PH 425 Religion, Science and the Modern Prospect (3)
Can a person meaningfully believe in God in a world of quantum indeterminacy? Can the many discourses of the world’s religions help us to find hope in a world that the sciences tell us start with a big bang and is evolving towards a heated death? This course brings the method of the philosophy of science and that of the philosophy of religion to focus on what the sciences and religions actually do and what their respective perspectives tell us about our realities. It will be argued that contrary to the customary image of sciences and religions locked in conflict, these inquiries actually share a domain of mutual interest. Offered alternate years. See current syllabus for themes and focus of this interdisciplinary course. Cross-listed as RE 425, Fulfills the interdisciplinary requirement. Prerequisites: any 100 or 200 level Religion course or any 100 level Philosophy course or consent of instructor.
PH 463 The Psychology of Death and Dying (3)
The scope of this course is an exploration into the domain of death and dying. The focus of the course will be a psychological, philosophical, theological, ethical, biological, social and scientific inquiry to the nature of death. Topics to be examined include nature of death, life after death, assisted suicide, right to die, suicide, bereavement, death system, death counseling, death in society, and Eastern approaches to death. Focus on death will be guided by concepts derived from evolutionary theory, the stress response and stress management. Fulfills interdisciplinary course requirement. Cross-listed with PSY/RE 463. Offered annually. Prerequisites: PSY 101 or RE 103.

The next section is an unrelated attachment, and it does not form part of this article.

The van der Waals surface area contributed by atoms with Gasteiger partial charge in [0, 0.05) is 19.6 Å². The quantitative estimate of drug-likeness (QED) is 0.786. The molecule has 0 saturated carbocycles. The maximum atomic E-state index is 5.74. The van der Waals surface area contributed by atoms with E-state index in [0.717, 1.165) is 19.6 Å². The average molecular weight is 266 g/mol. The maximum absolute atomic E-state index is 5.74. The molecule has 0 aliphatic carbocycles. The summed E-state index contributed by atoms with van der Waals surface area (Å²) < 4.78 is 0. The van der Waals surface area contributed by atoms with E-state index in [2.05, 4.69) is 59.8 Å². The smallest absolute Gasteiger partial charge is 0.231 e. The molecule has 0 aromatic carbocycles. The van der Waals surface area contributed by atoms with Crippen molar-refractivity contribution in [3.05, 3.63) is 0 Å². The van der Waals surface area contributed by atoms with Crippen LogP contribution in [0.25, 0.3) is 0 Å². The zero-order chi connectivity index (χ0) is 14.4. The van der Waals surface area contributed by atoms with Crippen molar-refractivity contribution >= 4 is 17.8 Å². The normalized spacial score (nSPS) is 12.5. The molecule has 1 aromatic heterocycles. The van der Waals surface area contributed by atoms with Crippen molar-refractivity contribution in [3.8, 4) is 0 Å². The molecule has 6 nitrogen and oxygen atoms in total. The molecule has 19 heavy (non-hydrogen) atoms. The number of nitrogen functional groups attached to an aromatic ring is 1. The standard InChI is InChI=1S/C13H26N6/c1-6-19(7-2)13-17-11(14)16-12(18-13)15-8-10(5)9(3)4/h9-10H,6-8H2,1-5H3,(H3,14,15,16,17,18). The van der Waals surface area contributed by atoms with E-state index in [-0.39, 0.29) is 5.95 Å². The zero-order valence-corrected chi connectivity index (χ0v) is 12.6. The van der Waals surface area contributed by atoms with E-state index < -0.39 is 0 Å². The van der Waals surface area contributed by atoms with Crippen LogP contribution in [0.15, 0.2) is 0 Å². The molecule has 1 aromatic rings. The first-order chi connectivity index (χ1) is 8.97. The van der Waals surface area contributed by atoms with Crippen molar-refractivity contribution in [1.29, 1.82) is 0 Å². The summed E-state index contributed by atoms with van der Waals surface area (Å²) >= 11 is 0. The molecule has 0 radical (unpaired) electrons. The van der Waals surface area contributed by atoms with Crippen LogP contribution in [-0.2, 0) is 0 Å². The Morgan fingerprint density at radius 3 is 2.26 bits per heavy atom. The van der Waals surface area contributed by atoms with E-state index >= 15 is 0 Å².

PH 471 Existential Psychology (3)
A philosophical and psychological inquiry into the core of human existence. This course will examine the relationship between Psychology and philosophy exploring such topics as anxiety, death, meaninglessness, freedom, isolation, free choice, and responsibility. Fulfills interdisciplinary course requirement. Cross-listed with PSY 471. Offered alternate years. Prerequisite: PSY 101 or any 100-level Philosophy course or consent of instructor.
PH 473 Holocaust (3)
Students will examine the history of anti-Semitism that led to the tragic destruction of most of European Jewry in the Holocaust. It involves a critical reflection on the relationship between Christianity and Judaism and the sources of the anti- Jewish polemic and modern anti-Semitism. From Elie Wiesel’s autobiographical accounts to numerous stories and experience of the Holocaust, students will confront their own doubts and fears, hopes and dreams about the meaning of humanity after the Holocaust. Cross-listed with RE 473. Offered annually. Fulfills the interdisciplinary course requirement. Prerequisite: Any lower division Religion course; any 100-level Philosophy course, or consent of instructor.